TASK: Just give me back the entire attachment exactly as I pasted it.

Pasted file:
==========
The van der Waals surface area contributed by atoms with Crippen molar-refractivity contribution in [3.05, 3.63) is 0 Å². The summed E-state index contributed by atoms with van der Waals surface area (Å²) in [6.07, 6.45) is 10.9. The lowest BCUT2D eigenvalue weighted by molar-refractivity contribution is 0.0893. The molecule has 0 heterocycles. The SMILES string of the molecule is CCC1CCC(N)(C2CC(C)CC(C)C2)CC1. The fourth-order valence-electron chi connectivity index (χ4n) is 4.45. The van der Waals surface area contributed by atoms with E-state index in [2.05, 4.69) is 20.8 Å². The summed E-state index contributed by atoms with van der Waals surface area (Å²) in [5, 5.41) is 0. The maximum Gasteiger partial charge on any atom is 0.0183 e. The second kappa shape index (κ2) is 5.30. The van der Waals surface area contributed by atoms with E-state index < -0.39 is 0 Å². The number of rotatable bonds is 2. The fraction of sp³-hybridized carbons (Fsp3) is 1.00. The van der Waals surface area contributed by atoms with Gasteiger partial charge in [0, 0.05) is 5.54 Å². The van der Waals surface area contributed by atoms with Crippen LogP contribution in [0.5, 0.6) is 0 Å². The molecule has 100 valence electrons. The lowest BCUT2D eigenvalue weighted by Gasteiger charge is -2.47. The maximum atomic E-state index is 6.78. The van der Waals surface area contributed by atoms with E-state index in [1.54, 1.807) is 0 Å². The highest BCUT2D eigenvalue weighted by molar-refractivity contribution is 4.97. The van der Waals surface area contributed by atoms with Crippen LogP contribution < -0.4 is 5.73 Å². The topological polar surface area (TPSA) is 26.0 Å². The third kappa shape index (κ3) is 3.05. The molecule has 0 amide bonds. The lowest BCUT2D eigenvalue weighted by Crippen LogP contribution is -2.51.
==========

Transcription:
The van der Waals surface area contributed by atoms with Crippen molar-refractivity contribution in [3.05, 3.63) is 0 Å². The summed E-state index contributed by atoms with van der Waals surface area (Å²) in [6.07, 6.45) is 10.9. The lowest BCUT2D eigenvalue weighted by molar-refractivity contribution is 0.0893. The molecule has 0 heterocycles. The SMILES string of the molecule is CCC1CCC(N)(C2CC(C)CC(C)C2)CC1. The fourth-order valence-electron chi connectivity index (χ4n) is 4.45. The van der Waals surface area contributed by atoms with E-state index in [2.05, 4.69) is 20.8 Å². The summed E-state index contributed by atoms with van der Waals surface area (Å²) in [5, 5.41) is 0. The maximum Gasteiger partial charge on any atom is 0.0183 e. The second kappa shape index (κ2) is 5.30. The van der Waals surface area contributed by atoms with E-state index < -0.39 is 0 Å². The number of rotatable bonds is 2. The fraction of sp³-hybridized carbons (Fsp3) is 1.00. The van der Waals surface area contributed by atoms with Gasteiger partial charge in [0, 0.05) is 5.54 Å². The van der Waals surface area contributed by atoms with Crippen LogP contribution in [0.5, 0.6) is 0 Å². The molecule has 100 valence electrons. The lowest BCUT2D eigenvalue weighted by Gasteiger charge is -2.47. The maximum atomic E-state index is 6.78. The van der Waals surface area contributed by atoms with E-state index in [1.54, 1.807) is 0 Å². The highest BCUT2D eigenvalue weighted by molar-refractivity contribution is 4.97. The van der Waals surface area contributed by atoms with Crippen LogP contribution < -0.4 is 5.73 Å². The topological polar surface area (TPSA) is 26.0 Å². The third kappa shape index (κ3) is 3.05. The molecule has 0 amide bonds. The lowest BCUT2D eigenvalue weighted by Crippen LogP contribution is -2.51.